The verified human cases of highly pathogenic avian influenza in Vietnam may represent only a selection of the most severely ill patients. The study objective was to analyze the association between flulike illness, defined as cough and fever, and exposure to sick or dead poultry.
A population-based study was performed from April 1 to June 30, 2004, in FilaBavi, a rural Vietnamese demographic surveillance site with confirmed outbreaks of highly pathogenic avian influenza among poultry. We included 45 478 randomly selected (cluster sampling) inhabitants. Household representatives were asked screening questions about exposure to poultry and flulike illness during the preceding months; individuals with a history of disease and/or exposure were interviewed in person.
A total of 8149 individuals (17.9%) reported flulike illness, 38 373 persons (84.4%) lived in households keeping poultry, and 11 755 (25.9%) resided in households reporting sick or dead poultry. A dose-response relationship between poultry exposure and flulike illness was noted: poultry in the household (odds ratio, 1.04; 95% confidence interval, 0.96-1.12), sick or dead poultry in the household but with no direct contact (odds ratio, 1.14; 95% confidence interval, 1.06-1.23), and direct contact with sick poultry (odds ratio, 1.73; 95% confidence interval, 1.58-1.89). The flulike illness attributed to direct contact with sick or dead poultry was estimated to be 650 to 750 cases.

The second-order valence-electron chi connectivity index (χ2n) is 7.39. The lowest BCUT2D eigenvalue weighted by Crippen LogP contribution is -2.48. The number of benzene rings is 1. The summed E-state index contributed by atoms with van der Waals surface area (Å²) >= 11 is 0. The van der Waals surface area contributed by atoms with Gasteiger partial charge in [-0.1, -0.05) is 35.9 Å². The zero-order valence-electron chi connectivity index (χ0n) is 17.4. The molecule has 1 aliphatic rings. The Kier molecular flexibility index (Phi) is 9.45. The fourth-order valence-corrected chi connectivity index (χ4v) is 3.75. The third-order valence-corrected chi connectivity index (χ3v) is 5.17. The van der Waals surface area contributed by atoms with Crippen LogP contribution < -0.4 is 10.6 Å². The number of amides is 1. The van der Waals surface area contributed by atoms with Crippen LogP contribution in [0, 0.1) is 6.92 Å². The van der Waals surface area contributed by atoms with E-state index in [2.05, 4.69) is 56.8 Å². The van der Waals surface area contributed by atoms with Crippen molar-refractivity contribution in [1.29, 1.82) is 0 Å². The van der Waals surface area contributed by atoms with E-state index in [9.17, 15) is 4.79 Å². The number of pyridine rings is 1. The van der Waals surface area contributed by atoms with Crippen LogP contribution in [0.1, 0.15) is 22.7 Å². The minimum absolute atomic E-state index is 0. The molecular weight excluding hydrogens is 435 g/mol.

Our epidemiological data are consistent with transmission of mild, highly pathogenic avian influenza to humans and suggest that transmission could be more common than anticipated, though close contact seems required. Further microbiological studies are needed to validate these findings.